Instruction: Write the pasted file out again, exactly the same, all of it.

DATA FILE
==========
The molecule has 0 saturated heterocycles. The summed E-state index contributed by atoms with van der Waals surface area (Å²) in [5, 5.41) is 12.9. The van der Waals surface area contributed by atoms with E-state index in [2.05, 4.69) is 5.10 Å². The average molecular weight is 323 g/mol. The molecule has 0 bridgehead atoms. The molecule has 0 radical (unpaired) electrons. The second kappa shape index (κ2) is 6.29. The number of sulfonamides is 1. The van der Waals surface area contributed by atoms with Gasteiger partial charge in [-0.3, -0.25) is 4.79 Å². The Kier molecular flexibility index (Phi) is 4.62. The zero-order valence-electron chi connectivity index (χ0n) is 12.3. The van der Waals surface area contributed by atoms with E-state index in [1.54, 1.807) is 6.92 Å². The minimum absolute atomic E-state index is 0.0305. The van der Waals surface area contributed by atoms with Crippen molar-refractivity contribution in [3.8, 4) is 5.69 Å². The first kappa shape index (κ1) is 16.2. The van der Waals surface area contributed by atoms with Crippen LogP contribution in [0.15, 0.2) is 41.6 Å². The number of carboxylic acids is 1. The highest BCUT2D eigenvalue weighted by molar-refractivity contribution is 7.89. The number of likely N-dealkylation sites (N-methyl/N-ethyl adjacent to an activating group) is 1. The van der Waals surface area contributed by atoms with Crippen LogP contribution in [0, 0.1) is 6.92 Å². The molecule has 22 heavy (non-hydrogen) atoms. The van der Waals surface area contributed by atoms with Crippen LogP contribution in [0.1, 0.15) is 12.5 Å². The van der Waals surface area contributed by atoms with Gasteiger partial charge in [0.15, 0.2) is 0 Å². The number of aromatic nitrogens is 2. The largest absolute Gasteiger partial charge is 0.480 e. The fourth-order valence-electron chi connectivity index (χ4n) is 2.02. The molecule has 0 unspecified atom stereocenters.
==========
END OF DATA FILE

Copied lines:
The molecule has 0 saturated heterocycles. The summed E-state index contributed by atoms with van der Waals surface area (Å²) in [5, 5.41) is 12.9. The van der Waals surface area contributed by atoms with E-state index in [2.05, 4.69) is 5.10 Å². The average molecular weight is 323 g/mol. The molecule has 0 bridgehead atoms. The molecule has 0 radical (unpaired) electrons. The second kappa shape index (κ2) is 6.29. The number of sulfonamides is 1. The van der Waals surface area contributed by atoms with Gasteiger partial charge in [-0.3, -0.25) is 4.79 Å². The Kier molecular flexibility index (Phi) is 4.62. The zero-order valence-electron chi connectivity index (χ0n) is 12.3. The van der Waals surface area contributed by atoms with E-state index in [1.54, 1.807) is 6.92 Å². The minimum absolute atomic E-state index is 0.0305. The van der Waals surface area contributed by atoms with Crippen molar-refractivity contribution in [3.8, 4) is 5.69 Å². The first kappa shape index (κ1) is 16.2. The van der Waals surface area contributed by atoms with Crippen LogP contribution in [0.15, 0.2) is 41.6 Å². The number of carboxylic acids is 1. The highest BCUT2D eigenvalue weighted by molar-refractivity contribution is 7.89. The number of likely N-dealkylation sites (N-methyl/N-ethyl adjacent to an activating group) is 1. The van der Waals surface area contributed by atoms with Crippen LogP contribution in [0, 0.1) is 6.92 Å². The molecule has 22 heavy (non-hydrogen) atoms. The van der Waals surface area contributed by atoms with Crippen LogP contribution in [0.1, 0.15) is 12.5 Å². The van der Waals surface area contributed by atoms with Gasteiger partial charge in [0.15, 0.2) is 0 Å². The number of aromatic nitrogens is 2. The largest absolute Gasteiger partial charge is 0.480 e. The fourth-order valence-electron chi connectivity index (χ4n) is 2.02. The molecule has 0 unspecified atom stereocenters.